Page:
What Are the Penalties for Failing to Pay the Accuracy-Related Penalty?
If a taxpayer fails to pay the accuracy-related penalty, the IRS may take enforcement actions, including placing a lien on the taxpayer’s property or seizing their assets. In addition, the IRS may also assess interest on the unpaid penalty at a rate that is generally equal to the federal short-term rate plus 3%.
What Can Taxpayers Do to Avoid the Accuracy-Related Penalty?
To avoid the accuracy-related penalty, taxpayers should take reasonable steps to ensure the accuracy of their tax returns. Here are some tips to help taxpayers avoid the accuracy-related penalty:
- Keep Accurate Records
One of the best ways to ensure the accuracy of your tax return is to keep accurate records of all your income, expenses, and deductions. This includes keeping receipts, invoices, bank statements, and other relevant documents that support the amounts reported on your tax return. By keeping accurate records, you can easily verify the information reported on your tax return and avoid making mistakes or omissions.
- Hire a Tax Professional
Another way to avoid the accuracy-related penalty is to hire a tax professional to prepare your tax return. Tax professionals have the knowledge and expertise to accurately prepare your tax return and ensure that all applicable deductions and credits are claimed. They can also help you identify potential tax issues and provide guidance on how to avoid penalties.
- Use Tax Preparation Software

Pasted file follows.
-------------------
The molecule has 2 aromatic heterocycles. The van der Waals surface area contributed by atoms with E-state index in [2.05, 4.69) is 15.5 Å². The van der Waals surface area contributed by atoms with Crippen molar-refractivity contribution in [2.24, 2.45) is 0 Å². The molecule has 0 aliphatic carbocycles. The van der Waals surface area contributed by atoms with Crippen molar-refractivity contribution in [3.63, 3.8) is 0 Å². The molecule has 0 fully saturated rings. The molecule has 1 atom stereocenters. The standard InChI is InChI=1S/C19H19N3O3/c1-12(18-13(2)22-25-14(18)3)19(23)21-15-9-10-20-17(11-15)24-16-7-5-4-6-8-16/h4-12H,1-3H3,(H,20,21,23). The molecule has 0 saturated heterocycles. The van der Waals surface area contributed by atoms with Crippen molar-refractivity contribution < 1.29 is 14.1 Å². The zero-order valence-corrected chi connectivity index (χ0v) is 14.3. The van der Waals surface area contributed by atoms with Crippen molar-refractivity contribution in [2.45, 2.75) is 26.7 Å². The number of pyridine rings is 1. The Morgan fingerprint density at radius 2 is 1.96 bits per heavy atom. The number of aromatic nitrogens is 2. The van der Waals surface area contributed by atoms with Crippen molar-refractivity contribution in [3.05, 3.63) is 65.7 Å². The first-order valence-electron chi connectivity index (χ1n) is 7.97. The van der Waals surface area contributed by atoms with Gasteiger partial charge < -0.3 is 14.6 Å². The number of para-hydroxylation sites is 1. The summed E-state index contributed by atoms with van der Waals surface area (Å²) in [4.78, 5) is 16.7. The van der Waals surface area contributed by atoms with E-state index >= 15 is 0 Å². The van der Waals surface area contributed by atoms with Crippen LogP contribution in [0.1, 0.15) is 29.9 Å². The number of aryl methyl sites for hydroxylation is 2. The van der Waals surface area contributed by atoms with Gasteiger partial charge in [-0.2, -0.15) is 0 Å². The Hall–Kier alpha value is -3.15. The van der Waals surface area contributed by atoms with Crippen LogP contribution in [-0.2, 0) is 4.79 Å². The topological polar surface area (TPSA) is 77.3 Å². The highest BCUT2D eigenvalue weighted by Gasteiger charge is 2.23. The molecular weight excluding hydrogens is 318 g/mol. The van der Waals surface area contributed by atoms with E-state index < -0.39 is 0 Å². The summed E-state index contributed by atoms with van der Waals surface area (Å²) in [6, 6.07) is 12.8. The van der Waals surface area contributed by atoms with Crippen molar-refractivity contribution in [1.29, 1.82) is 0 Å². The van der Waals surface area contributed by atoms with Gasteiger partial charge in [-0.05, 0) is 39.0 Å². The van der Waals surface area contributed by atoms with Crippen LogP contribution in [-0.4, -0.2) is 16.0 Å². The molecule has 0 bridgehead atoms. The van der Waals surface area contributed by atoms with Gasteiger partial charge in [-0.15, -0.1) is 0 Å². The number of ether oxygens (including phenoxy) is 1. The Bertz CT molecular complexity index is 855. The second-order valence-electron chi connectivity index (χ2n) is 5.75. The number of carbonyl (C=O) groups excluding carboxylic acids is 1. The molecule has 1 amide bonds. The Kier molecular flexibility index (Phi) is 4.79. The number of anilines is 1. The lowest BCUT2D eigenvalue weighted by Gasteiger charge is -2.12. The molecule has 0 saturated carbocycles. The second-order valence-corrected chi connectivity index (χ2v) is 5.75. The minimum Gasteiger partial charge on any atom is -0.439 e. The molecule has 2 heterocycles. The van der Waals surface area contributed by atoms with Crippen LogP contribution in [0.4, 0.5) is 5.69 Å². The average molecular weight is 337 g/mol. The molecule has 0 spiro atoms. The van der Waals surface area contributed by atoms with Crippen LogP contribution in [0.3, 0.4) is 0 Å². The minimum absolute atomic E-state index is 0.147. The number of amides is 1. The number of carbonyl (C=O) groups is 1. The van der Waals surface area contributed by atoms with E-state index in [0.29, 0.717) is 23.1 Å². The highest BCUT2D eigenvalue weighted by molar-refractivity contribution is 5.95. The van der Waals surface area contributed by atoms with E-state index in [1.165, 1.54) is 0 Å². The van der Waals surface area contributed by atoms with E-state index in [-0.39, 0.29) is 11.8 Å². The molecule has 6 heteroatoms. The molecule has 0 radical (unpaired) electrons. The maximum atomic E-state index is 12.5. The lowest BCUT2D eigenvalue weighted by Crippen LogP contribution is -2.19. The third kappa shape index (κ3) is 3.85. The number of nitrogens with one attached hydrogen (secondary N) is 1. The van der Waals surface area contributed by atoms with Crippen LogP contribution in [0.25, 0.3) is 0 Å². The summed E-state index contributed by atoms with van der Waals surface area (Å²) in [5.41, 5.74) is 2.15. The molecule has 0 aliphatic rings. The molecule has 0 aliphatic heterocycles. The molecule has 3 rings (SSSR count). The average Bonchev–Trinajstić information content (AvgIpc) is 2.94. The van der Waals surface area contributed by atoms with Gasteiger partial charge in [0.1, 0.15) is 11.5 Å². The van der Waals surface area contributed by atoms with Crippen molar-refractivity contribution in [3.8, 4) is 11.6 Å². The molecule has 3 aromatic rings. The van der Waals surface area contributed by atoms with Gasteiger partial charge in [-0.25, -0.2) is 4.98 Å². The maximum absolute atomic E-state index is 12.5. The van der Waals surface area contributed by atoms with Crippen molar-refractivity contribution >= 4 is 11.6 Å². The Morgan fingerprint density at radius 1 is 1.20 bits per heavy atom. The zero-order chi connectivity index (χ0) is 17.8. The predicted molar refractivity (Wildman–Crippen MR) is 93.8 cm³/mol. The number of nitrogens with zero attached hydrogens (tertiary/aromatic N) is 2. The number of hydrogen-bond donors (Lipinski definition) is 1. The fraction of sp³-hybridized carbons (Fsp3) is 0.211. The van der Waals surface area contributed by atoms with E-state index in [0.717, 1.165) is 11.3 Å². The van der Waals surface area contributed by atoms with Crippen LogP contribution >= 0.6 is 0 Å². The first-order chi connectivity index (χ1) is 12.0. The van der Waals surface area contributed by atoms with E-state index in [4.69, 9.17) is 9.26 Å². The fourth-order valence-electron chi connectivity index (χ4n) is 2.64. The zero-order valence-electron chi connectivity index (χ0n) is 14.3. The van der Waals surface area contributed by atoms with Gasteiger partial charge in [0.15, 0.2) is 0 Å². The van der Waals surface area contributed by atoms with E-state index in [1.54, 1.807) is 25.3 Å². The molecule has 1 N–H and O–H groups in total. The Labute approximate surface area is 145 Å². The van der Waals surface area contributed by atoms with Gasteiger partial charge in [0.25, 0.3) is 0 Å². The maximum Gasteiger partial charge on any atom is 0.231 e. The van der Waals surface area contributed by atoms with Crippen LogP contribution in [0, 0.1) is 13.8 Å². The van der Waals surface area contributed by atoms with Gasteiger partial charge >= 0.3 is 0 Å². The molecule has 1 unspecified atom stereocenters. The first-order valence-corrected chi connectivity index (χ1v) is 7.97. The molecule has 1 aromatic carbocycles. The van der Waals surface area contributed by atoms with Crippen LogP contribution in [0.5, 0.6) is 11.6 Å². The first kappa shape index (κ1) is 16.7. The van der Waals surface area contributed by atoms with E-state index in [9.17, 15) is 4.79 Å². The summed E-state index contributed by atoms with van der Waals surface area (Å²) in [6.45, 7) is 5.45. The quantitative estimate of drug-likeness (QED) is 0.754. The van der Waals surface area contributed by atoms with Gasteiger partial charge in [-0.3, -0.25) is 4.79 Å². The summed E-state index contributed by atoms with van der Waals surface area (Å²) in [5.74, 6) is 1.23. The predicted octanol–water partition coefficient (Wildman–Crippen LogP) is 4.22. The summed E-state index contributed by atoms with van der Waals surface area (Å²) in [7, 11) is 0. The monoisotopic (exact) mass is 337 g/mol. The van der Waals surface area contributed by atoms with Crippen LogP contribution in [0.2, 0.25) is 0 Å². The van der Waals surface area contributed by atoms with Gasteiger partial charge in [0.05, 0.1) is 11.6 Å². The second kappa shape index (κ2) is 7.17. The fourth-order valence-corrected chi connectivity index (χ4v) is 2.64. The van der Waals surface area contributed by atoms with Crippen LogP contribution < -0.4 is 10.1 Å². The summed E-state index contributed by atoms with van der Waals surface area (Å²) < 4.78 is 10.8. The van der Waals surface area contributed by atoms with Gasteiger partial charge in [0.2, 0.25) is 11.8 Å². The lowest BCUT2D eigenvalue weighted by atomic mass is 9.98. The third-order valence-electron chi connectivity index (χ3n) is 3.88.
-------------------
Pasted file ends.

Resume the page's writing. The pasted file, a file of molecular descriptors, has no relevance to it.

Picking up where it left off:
If you prefer to prepare your tax return yourself, consider using tax preparation software. Tax preparation software can help you accurately calculate your taxes and identify potential errors or omissions. Most tax preparation software programs also have built-in error checks and audit protection features that can help you avoid penalties.
- Review Your Tax Return before Filing
Before filing your tax return, review it carefully to ensure that all the information is accurate and complete. Double-check all calculations, ensure that all income and deductions are reported correctly, and make sure you have signed and dated the return. Taking the time to review your tax return can help you catch errors or omissions before they result in penalties.
- Seek Professional Advice
If you have any doubts or questions about how to accurately report your income, deductions, or credits, seek professional advice. A tax professional can help you understand the tax laws and regulations and provide guidance on how to comply with them. Seeking professional advice can help you avoid mistakes or omissions that could result in an accuracy-related penalty.
The accuracy-related penalty is a serious penalty that can result in significant financial consequences for taxpayers who fail to accurately report their income, deductions, or credits. To avoid this penalty, taxpayers should take reasonable steps to ensure the accuracy of their tax returns, including keeping accurate records, hiring a tax professional, using tax preparation software, reviewing their tax returns before filing, and seeking professional advice when necessary. By taking these steps, taxpayers can reduce their risk of penalties and ensure compliance with tax laws.